Correspondence between two prominent artists that chronicles the modern art world in New York, Paris, and Berlin during the early twentieth century.
A collection of previously unpublished correspondence between American artist Marsden Hartley and avant-garde impresario and photographer Alfred Stieglitz, My Dear Stieglitz chronicles a painter's three-year-plus European pilgrimage before—and during the inception of—World War I. Beginning with Hartley's 1912 arrival in Paris, his letters to Stieglitz from this pioneering capital of modern art and world culture provide sweeping accounts of Gertrude Stein's salons, gossip of Montparnasse cafés filled with poets, writers, artists, and composers, and commentary on paintings by Picasso, Cézanne, and Matisse. Searching for social acceptance as well as artistic growth and inspiration, Hartley reports to Stieglitz on leading galleries such as Ambroise Vollard, Bernheim-Jeune, and Paul Durand-Ruel, while finding solace in art at the Musée du Louvre.
From Germany in early 1913, Hartley writes vibrant letters about the Expressionist artists in Munich, Wassily Kandinsky and Franz Marc, and their group Der Blaue Reiter. Hartley's missives quickly become up-to-the-minute exposés on avant-garde trends in Germany with childlike lamentations over the bustling, modern city of Berlin. His glory in Germany turns solemn with the onset of World War I and the death of his close friend, a German officer named Karl von Freyburg—a loss vividly depicted in Hartley's renowned war motif paintings from this period. Steiglitz's correspondence from New York gives an American point of view of a war in Europe and chronicles exhibitions at 291, his own gallery for modern art. Although Stieglitz's letters are less personal than Hartley's, he shows subtle signs of resentment toward the famous 1913 Armory Show, which usurped his reign over modernism in America.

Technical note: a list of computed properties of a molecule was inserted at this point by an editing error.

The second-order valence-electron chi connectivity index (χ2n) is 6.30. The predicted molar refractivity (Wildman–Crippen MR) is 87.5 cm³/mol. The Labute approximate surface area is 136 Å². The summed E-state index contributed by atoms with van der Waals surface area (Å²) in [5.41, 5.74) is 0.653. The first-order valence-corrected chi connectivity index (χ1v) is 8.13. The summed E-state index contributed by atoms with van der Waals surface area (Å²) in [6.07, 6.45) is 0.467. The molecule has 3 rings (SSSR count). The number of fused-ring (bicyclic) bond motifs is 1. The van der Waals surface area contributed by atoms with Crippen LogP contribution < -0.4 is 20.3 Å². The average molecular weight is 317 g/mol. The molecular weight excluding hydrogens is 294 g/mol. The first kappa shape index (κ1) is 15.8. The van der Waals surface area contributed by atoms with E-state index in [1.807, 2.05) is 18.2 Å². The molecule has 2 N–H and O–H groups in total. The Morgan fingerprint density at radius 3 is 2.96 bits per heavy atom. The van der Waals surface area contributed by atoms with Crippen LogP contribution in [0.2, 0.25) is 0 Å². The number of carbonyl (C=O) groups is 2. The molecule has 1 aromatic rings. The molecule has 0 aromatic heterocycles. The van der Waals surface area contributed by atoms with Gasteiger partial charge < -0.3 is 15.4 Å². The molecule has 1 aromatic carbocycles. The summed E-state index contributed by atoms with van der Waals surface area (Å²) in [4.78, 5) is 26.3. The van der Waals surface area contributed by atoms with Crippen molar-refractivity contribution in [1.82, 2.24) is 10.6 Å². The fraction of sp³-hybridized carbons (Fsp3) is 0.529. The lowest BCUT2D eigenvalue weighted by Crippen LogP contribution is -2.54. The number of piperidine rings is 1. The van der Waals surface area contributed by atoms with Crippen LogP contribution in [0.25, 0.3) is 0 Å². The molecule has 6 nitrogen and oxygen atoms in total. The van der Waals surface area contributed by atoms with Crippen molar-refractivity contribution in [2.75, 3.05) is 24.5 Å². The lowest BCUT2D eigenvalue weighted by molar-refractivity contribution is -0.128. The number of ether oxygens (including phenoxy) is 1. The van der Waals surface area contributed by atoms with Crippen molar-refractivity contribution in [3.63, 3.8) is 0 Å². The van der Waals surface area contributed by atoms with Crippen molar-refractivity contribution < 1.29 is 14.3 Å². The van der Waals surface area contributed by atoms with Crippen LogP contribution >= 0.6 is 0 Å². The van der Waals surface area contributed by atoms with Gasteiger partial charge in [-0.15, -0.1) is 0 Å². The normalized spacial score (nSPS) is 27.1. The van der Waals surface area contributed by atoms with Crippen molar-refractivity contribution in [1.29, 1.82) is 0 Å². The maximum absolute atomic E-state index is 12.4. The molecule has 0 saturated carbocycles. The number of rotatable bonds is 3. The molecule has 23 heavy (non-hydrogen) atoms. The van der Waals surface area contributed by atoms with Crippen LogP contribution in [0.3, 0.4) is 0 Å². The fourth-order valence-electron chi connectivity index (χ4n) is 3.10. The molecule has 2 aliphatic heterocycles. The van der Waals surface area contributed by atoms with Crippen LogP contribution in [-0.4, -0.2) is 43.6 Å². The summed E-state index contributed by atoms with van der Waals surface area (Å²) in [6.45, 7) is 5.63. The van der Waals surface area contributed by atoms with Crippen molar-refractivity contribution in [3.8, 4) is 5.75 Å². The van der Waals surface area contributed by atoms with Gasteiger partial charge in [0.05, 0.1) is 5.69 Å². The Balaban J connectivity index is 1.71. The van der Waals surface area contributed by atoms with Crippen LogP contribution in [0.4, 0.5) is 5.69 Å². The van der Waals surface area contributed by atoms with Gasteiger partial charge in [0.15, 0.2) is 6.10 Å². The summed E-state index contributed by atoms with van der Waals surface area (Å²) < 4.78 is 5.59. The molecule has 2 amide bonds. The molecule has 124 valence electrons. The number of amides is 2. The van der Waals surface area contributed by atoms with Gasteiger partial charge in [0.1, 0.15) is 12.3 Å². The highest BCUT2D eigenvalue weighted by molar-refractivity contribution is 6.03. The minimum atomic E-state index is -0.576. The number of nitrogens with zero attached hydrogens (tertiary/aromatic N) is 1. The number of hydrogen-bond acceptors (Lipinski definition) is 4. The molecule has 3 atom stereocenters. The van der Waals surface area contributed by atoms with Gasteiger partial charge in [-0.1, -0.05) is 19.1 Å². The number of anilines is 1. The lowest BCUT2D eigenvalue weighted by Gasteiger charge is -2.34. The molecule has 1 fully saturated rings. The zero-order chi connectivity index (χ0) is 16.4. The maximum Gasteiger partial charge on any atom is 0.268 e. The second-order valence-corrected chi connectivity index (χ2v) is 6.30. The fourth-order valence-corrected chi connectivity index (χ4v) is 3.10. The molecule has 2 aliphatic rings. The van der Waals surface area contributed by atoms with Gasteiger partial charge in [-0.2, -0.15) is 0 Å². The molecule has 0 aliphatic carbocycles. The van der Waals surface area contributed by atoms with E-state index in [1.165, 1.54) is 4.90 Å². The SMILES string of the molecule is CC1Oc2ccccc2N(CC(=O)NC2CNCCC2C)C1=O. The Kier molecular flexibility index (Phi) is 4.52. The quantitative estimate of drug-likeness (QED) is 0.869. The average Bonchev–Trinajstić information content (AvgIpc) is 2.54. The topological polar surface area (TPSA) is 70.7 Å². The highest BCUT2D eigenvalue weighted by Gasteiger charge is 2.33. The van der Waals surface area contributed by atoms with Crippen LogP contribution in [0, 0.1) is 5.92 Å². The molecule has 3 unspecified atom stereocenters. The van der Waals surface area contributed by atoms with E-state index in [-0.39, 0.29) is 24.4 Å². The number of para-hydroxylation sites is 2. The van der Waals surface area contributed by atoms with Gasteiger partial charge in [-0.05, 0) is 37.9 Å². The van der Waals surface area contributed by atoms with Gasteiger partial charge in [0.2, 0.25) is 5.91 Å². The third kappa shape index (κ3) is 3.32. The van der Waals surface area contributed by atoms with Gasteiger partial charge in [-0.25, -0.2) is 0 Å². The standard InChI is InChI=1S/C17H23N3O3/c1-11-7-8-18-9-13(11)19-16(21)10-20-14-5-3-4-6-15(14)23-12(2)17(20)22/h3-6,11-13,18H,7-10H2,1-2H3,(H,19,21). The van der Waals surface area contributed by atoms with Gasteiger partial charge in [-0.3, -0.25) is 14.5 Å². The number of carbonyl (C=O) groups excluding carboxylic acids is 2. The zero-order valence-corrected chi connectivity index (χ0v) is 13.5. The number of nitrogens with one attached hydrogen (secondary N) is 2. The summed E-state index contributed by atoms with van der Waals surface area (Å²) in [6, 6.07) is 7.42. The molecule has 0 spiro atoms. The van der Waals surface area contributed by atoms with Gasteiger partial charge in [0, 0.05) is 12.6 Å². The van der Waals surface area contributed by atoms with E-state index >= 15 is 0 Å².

Closing in late 1915 with Hartley's return to an America filled with anti-German sentiment and a New York seasoned by the influx of modern art, My Dear Stieglitz provides an intimate perspective on modern art and the human condition during the tempestuous years of the early twentieth century.
James Timothy Voorhies works in the Department of European Painting at the Metropolitan Museum of Art and has taught art history at the San Francisco Art Institute. He lives in New York City.
"My Dear Stieglitz charts a short, but key period in the careers of two extraordinary figures in American modernism. In these letters Marsden Hartley shares with his dealer and fellow artist, Alfred Stieglitz, intimate details about his life and the origins of his art. We also sense Stieglitz's crucial role in supporting Hartley's career. Voorhies has done a commendable job of annotating and introducing the correspondence, producing a book that is essential to understanding the history of the first American avant-garde." —Jonathan Weinberg, Getty Research Institute